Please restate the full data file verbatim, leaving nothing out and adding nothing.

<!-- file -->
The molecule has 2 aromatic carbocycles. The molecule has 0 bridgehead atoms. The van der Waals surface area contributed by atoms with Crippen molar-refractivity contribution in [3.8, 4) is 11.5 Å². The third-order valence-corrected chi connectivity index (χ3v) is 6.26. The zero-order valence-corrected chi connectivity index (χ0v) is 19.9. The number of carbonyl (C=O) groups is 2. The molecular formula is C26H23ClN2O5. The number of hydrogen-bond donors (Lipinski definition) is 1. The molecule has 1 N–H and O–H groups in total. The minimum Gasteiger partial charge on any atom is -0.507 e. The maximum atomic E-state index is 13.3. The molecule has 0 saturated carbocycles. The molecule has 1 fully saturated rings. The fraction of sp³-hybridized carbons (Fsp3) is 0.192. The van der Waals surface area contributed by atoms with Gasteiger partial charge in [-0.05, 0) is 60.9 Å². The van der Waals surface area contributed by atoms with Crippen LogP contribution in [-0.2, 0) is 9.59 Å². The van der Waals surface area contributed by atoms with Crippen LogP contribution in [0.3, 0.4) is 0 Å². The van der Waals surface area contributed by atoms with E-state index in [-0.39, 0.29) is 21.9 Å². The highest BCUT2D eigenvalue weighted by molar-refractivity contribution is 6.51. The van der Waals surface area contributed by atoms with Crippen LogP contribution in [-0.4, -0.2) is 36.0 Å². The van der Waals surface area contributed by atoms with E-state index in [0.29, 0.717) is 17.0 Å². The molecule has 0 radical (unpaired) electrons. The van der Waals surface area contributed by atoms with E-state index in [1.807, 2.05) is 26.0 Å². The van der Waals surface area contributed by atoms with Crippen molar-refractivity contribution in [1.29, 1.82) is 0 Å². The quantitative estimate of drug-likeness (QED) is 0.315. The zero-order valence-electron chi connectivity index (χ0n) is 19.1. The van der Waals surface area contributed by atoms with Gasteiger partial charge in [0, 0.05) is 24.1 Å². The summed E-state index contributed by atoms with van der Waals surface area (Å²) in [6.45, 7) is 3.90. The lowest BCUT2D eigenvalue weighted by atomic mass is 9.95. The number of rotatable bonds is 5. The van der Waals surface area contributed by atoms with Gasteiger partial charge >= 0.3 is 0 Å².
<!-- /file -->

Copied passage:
The molecule has 2 aromatic carbocycles. The molecule has 0 bridgehead atoms. The van der Waals surface area contributed by atoms with Crippen molar-refractivity contribution in [3.8, 4) is 11.5 Å². The third-order valence-corrected chi connectivity index (χ3v) is 6.26. The zero-order valence-corrected chi connectivity index (χ0v) is 19.9. The number of carbonyl (C=O) groups is 2. The molecular formula is C26H23ClN2O5. The number of hydrogen-bond donors (Lipinski definition) is 1. The molecule has 1 N–H and O–H groups in total. The minimum Gasteiger partial charge on any atom is -0.507 e. The maximum atomic E-state index is 13.3. The molecule has 0 saturated carbocycles. The molecule has 1 fully saturated rings. The fraction of sp³-hybridized carbons (Fsp3) is 0.192. The van der Waals surface area contributed by atoms with Gasteiger partial charge in [-0.05, 0) is 60.9 Å². The van der Waals surface area contributed by atoms with Crippen LogP contribution in [-0.2, 0) is 9.59 Å². The van der Waals surface area contributed by atoms with Crippen LogP contribution in [0.3, 0.4) is 0 Å². The van der Waals surface area contributed by atoms with E-state index in [-0.39, 0.29) is 21.9 Å². The highest BCUT2D eigenvalue weighted by molar-refractivity contribution is 6.51. The van der Waals surface area contributed by atoms with Crippen LogP contribution in [-0.4, -0.2) is 36.0 Å². The van der Waals surface area contributed by atoms with E-state index in [0.29, 0.717) is 17.0 Å². The molecule has 0 radical (unpaired) electrons. The van der Waals surface area contributed by atoms with E-state index in [1.807, 2.05) is 26.0 Å². The van der Waals surface area contributed by atoms with Crippen molar-refractivity contribution in [1.29, 1.82) is 0 Å². The quantitative estimate of drug-likeness (QED) is 0.315. The zero-order valence-electron chi connectivity index (χ0n) is 19.1. The van der Waals surface area contributed by atoms with Gasteiger partial charge in [0, 0.05) is 24.1 Å². The summed E-state index contributed by atoms with van der Waals surface area (Å²) in [6.45, 7) is 3.90. The lowest BCUT2D eigenvalue weighted by atomic mass is 9.95. The number of rotatable bonds is 5. The van der Waals surface area contributed by atoms with Gasteiger partial charge >= 0.3 is 0 Å².